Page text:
The Dreaded SATS

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The Dreaded SATS 

the dreaded SATS  

The Dreaded SATS!

It's that time of year again. Everyone seems to be stressed about it. The head teacher wants good scores for the national league tables. The teachers want to show how good they are. And the children - well, they have been told again and again how important these tests are, so they are desperate to do well, and terrified that they might do poorly.

Some children, of course, love tests and exams. But most would be quite happy to do without them, and some get so stressed by them that it can affect all areas of their lives - and their parents too!

So, if you child is one of these, what can you do to help? SATS (standardised achievement tests) were introduced as a way of assessing schools rather than children.

The government wanted to answer two questions: how well are the nation's children doing, and how well are individual schools doing? To do this, they test children at age 7 to get a baseline score.

The children are then tested again at age 11. The difference between the two scores is how much the children have learnt through their four years in school and is referred to as the "value added".

The aim is to raise the overall level of education among eleven year old, and SATS give the government a way of measuring this. So how is this relevant to your child? It isn't! The SATS have almost no relevance to an individual child.

The secondary school will not use the SATS scores in planning their teaching - they will do their own assessment of each child. Besides, the scores on the SATS, called levels, are so broad that they do not really tell you how well your child is doing.

The average eleven year old is supposed to score at level 4. But if your child is at level 4 you still have no idea if your child is the high end or low end of average. If your child scores at a lower or higher level, that too is unlikely to be news to you.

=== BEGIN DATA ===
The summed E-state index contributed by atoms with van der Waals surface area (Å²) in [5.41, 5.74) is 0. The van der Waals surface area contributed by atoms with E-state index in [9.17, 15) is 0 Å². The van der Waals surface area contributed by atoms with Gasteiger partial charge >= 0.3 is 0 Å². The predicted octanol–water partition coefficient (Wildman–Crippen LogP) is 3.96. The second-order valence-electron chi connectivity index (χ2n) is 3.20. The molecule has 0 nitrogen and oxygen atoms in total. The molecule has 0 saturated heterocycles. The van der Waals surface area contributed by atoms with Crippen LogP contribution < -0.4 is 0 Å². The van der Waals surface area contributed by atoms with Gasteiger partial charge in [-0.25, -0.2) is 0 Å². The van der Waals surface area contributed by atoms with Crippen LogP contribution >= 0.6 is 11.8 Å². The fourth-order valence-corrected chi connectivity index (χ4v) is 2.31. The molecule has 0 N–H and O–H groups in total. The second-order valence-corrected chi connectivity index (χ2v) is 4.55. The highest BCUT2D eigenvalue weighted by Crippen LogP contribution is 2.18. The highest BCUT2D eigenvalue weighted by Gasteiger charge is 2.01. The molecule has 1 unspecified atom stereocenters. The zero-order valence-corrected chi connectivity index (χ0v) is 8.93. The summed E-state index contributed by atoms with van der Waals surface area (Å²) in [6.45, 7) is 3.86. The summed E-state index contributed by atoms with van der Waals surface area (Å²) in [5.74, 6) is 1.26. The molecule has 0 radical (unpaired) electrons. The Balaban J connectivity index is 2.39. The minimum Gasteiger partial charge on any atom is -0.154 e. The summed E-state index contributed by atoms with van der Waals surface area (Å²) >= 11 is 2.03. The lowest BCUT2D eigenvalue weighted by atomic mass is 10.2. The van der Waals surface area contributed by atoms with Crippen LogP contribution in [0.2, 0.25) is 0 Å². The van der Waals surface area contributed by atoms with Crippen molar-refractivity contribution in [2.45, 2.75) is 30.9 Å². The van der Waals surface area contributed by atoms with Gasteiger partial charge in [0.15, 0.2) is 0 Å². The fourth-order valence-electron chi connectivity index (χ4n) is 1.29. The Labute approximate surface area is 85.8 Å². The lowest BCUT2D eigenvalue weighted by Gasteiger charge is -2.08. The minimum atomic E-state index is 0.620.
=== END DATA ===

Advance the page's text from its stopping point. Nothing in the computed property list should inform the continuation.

Even without the SATS you would almost certainly have known if your child is ahead or behind the rest of the class - and so should the teacher.

So your child's individual SAT scores will not affect his or her education in any way. So what do you do if your child is worrying about the SATS? 

Do explain all this to her. Be quite clear that it is the school that is being tested, not her, and that the results she gets really do not matter! Encourage her to do her best, but don't be pushing her to practise or revise for them.

There are enough exams in life to get worked up about without also worrying about these. If reassurance is not enough, then it is time for a visit to the teacher. Explain your concerns to him and discuss how the SATS are being approached in the classroom.

Together you should be able to work out a way to support your child better. Finally, remember that if you have any concerns about how well your child is progressing in school, do talk to the teacher, or possibly the Special Educational Needs Coordinator (the SENCO) or head teacher.

Do not just sit at home worrying.

The author of The Dreaded SATS is Dr Noel Swanson MD

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Source:  Article The Dreaded SATS was submitted by Dr Noel Swanson MD for publication.



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